The whole of cricket mourned when Andy Ducat died while batting at Lord’s in 1942. A double international and fine batsman in a brilliant Surrey side, he was a universally popular figure.
The sudden death at Lord’s, on July 23, of Andrew Ducat, Surrey batsman of high talent and effective execution, England international Association footballer, captain of a cup-winning Aston Villa team, and in recent years cricket coach at Eton, came as a shock to countless friends and admirers. A man of delightful disposition, quiet and unassuming, he endeared himself to all who met him and as a reporter of games, after giving up activity in the field, he revealed his character in unbiased, accurate descriptions of matches and criticisms of the high-class players who were his successors.
The last time I saw Ducat he sat a few feet from me in the press box at Lord’s. He passed a pleasant remark as he joined his fellow writers and we watched the cricket, intent on the players in the field. Next thing I heard of him, a few days afterwards, was his final and fatal appearance at the crease, where we had seen other cricketers play the game with all the energy of keen sportsmen such as always identified his own efforts.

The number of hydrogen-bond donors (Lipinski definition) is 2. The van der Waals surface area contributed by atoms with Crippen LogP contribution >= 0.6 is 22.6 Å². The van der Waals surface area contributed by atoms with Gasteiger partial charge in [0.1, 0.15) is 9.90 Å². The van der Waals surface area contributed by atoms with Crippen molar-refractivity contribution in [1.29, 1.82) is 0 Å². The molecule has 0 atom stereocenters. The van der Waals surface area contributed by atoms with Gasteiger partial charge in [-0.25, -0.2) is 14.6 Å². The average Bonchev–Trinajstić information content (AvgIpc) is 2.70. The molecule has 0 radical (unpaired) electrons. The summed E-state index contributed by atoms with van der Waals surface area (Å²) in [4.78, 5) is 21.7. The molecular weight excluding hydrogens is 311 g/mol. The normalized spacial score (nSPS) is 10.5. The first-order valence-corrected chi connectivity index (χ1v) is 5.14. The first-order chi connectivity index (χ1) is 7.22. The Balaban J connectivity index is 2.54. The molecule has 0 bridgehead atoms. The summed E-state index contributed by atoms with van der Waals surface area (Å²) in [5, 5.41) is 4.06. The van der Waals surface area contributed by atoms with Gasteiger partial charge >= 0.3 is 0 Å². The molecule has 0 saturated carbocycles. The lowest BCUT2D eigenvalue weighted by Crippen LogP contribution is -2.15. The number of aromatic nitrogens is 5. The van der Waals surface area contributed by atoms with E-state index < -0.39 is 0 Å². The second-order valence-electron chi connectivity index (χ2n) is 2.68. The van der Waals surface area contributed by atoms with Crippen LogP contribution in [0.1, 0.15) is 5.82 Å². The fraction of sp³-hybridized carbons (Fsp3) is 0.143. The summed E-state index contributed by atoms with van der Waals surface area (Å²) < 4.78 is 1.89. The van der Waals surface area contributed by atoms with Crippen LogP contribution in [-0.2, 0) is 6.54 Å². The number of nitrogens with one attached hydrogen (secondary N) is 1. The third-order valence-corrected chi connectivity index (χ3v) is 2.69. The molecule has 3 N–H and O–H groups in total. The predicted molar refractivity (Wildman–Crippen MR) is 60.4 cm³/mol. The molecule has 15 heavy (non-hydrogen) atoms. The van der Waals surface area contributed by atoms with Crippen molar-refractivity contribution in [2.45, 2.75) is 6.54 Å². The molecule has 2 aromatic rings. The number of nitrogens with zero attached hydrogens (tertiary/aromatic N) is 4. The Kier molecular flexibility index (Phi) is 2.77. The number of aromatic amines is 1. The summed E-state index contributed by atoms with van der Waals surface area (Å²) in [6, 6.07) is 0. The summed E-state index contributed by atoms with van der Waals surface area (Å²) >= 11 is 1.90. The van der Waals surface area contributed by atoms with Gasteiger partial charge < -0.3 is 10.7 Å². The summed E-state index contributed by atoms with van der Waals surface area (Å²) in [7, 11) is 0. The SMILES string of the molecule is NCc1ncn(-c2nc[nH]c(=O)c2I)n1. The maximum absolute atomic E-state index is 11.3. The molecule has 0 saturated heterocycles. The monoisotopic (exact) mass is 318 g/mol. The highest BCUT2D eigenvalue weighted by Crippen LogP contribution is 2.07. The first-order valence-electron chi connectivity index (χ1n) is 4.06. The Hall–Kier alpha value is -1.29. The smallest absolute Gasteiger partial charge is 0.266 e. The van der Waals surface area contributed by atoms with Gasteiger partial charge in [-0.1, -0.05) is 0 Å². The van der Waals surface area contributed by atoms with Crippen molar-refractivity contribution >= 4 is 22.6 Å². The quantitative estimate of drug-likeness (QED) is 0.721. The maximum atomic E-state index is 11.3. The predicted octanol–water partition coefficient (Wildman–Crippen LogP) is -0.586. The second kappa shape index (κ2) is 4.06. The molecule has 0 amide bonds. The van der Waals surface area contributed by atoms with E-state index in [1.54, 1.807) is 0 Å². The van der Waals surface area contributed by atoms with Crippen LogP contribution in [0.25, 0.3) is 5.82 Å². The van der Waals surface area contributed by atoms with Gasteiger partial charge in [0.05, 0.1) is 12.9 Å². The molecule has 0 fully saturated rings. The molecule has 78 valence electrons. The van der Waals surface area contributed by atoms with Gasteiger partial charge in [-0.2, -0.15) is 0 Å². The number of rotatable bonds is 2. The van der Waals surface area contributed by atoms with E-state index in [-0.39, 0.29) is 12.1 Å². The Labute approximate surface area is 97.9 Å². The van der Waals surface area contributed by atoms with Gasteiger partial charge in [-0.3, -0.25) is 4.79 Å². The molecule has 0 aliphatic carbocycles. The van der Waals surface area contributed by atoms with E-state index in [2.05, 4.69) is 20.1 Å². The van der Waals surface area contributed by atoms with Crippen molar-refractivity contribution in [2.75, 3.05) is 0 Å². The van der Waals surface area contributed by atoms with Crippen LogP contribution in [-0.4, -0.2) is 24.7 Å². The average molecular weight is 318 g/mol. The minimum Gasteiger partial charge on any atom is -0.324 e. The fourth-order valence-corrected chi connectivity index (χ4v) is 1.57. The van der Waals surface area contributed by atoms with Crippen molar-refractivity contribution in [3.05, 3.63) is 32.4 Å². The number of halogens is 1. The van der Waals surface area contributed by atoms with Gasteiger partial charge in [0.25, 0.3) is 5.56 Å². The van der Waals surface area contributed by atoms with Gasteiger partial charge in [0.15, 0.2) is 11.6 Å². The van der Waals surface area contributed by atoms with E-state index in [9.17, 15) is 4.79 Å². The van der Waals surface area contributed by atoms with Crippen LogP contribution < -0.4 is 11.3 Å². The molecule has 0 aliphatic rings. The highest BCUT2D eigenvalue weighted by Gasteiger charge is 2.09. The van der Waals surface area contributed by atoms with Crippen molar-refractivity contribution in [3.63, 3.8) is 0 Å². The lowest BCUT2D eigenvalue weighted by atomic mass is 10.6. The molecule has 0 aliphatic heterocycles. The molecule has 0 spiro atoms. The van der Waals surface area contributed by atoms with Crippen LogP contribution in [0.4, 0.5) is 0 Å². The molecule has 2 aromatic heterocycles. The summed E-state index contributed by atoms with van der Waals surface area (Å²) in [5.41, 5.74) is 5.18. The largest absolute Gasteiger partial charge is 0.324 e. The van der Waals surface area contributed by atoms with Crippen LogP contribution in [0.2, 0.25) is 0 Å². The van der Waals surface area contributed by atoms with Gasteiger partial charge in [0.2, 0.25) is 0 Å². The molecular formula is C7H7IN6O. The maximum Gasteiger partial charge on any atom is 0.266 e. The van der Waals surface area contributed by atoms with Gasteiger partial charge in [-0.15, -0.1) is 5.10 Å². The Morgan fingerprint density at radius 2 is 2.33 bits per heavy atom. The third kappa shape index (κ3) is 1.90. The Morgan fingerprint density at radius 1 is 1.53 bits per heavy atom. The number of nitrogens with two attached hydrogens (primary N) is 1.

That Ducat should collapse and die, bat in hand, was the last thing anyone would have expected of such a well-set-up, vigorous, healthy-looking and careful-living man. Evidence of those in the field proved clearly that he expired directly after playing a stroke and as he prepared to receive another ball, for he was dead when carried to the pavilion. The medical report gave the cause of death as failure of a heart that showed signs of definite weakness.